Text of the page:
When Jesus was crucified and sacrificed on the cross, He was there because a Roman soldier nailed Him to it. The Roman soldier only did that because Pontius Pilate, the Roman ruler in that region of Israel, ordered it. Pilate ordered it against his better judgment because he was strong-armed by the Jewish leaders’ political scheming that seethed with hatred for Jesus. But that’s only the surface of it. If we dig a little deeper, we can see a more profound reason why Jesus was hanging on the cross. The Heavenly Father willingly orchestrated putting Jesus there to pay sin's penalty on our behalf, and Jesus willingly took the punishment. Jesus not only took the cross but more severely the forsaking of His Father as judgment passed on Him for our sins. (See Matthew 27:46.)

2 Corinthians 5:21: For he (the Father) hath made him (Jesus) to be sin for us, who knew no sin; that we might be made the righteousness of God in him (Jesus). (Emphasis added.)

John 10:17-18: Therefore doth my Father love me, because I lay down my life, that I might take it again. No man taketh it from me, but I lay it down of myself. I have power to lay it down, and I have power to take it again.

Let this be clear: Jesus did not hang on a cross for any wrongdoing He had done. He was unsustainably accused during His earthly ministry of being a blasphemer when He claimed to be the Son of God. (See Matthew 26:63-68.) Yet, as the Son of God indeed, He was sinlessly perfect. (See 2 Corinthians 5:21.) The Heavenly Father was not punishing Jesus for sins He committed. He had none. He was punishing Jesus for sins we committed. Jesus died as our substitute; He died in our place.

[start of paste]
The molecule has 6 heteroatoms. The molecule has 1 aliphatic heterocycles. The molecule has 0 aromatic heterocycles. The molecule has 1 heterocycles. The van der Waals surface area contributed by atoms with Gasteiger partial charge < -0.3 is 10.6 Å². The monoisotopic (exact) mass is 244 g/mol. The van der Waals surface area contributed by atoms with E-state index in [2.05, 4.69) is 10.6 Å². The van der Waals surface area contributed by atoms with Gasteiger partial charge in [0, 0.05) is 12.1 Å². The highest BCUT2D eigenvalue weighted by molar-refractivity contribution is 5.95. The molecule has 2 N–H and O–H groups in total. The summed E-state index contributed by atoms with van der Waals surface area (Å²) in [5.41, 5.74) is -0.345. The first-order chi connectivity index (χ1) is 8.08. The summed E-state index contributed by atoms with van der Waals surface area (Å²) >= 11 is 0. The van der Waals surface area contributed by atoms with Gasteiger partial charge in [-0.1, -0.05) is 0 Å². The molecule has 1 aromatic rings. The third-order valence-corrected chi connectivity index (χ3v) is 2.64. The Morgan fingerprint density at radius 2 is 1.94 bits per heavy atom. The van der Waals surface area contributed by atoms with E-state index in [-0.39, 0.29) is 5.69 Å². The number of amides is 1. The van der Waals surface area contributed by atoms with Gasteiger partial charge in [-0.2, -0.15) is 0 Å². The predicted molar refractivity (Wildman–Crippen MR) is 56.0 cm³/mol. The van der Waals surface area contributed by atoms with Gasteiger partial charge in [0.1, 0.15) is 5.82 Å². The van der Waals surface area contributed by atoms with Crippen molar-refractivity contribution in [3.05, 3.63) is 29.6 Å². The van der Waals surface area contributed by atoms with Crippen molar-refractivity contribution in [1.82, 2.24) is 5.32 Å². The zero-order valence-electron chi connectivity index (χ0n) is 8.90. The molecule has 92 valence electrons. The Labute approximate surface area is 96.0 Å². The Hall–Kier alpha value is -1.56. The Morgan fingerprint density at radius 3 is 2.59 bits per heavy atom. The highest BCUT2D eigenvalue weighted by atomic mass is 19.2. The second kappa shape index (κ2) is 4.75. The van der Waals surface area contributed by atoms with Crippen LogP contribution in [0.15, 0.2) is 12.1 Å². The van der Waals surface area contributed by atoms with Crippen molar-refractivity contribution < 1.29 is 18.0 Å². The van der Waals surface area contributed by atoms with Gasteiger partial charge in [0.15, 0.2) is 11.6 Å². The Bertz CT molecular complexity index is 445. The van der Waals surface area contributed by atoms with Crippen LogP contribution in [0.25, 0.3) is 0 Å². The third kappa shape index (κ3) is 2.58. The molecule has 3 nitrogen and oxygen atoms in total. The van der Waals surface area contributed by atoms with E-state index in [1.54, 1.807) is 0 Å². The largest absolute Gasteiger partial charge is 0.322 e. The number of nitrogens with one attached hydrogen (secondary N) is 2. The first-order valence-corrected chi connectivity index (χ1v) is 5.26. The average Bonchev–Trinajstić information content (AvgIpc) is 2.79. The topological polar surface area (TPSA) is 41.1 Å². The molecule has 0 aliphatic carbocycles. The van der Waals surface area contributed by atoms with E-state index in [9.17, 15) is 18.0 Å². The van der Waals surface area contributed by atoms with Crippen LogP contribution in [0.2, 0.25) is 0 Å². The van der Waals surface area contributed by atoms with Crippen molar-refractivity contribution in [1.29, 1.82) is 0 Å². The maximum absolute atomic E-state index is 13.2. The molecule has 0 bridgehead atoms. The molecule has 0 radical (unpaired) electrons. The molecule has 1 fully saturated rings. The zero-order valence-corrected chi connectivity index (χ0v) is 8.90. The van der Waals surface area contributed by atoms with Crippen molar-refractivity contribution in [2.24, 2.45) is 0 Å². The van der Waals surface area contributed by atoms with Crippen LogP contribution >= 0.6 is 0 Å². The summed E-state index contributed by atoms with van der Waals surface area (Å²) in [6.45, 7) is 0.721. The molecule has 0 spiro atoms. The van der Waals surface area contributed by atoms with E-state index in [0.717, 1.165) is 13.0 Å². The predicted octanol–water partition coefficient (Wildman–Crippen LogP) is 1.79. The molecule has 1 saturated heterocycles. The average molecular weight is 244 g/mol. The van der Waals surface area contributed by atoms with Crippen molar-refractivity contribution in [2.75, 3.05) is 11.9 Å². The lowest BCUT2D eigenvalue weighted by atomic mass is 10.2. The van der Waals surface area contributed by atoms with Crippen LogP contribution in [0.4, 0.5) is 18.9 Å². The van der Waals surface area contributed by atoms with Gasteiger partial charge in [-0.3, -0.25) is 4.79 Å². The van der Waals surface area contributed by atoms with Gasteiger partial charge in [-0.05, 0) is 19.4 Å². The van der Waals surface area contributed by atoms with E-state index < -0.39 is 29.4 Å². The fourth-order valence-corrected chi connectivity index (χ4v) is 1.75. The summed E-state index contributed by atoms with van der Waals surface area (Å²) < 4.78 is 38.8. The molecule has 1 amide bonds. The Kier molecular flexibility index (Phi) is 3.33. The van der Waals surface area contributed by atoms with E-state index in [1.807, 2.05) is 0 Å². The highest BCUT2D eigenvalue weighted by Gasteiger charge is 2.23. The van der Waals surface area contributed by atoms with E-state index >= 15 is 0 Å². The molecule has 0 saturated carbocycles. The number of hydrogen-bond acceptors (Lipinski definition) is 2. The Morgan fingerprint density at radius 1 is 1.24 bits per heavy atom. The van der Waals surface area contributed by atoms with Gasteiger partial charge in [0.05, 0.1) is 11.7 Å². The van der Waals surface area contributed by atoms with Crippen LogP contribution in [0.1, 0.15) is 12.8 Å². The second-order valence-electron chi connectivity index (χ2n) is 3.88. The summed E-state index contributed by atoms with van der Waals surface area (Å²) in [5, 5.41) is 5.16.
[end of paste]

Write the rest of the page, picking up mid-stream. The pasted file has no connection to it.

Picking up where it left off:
Isaiah 53:5: But he was wounded for our transgressions, he was bruised for our iniquities: the chastisement of our peace was upon him; and with his stripes we are healed.


The King James Version of the Bible uses a unique word to describe Jesus and the sacrifice He made for sinners. The word is propitiation. It’s used three times in the New Testament:

Romans 3:25: Whom God hath set forth to be a propitiation through faith in his blood, to declare his righteousness for the remission of sins that are past, through the forbearance of God;

1 John 2:2: And he is the propitiation for our sins: and not for ours only, but also for the sins of the whole world.

1 John 4:10: Herein is love, not that we loved God, but that he loved us, and sent his Son to be the propitiation for our sins.

Propitiation in a word means appeasement. In a few words, it means the act of appeasing another’s anger/wrath. The implication from the Scriptures is that man had unjustly offended God in sin. In so doing, God’s holy wrath (and the judgment it brings) had been kindled against man’s sin. Man could not appease God’s wrath against him on his own. Yet, God in His love provided His own Son Jesus and designed that His sacrifice on the cross alone would be the satisfactory appeasement to His anger/wrath against sin.

It can be a heart-wrenching practice to reflect upon the cost of our salvation provided to us in Christ. But, I daresay there is something beautiful about the cross. It represents something so amazing that ought to invoke an overwhelming gratitude for and passion for our Savior. Let us borrow a line from the Apostle Paul in 2 Corinthians 9:15 and let it be the refrain of our praise over the next few days, “Thanks be unto God for his unspeakable gift.”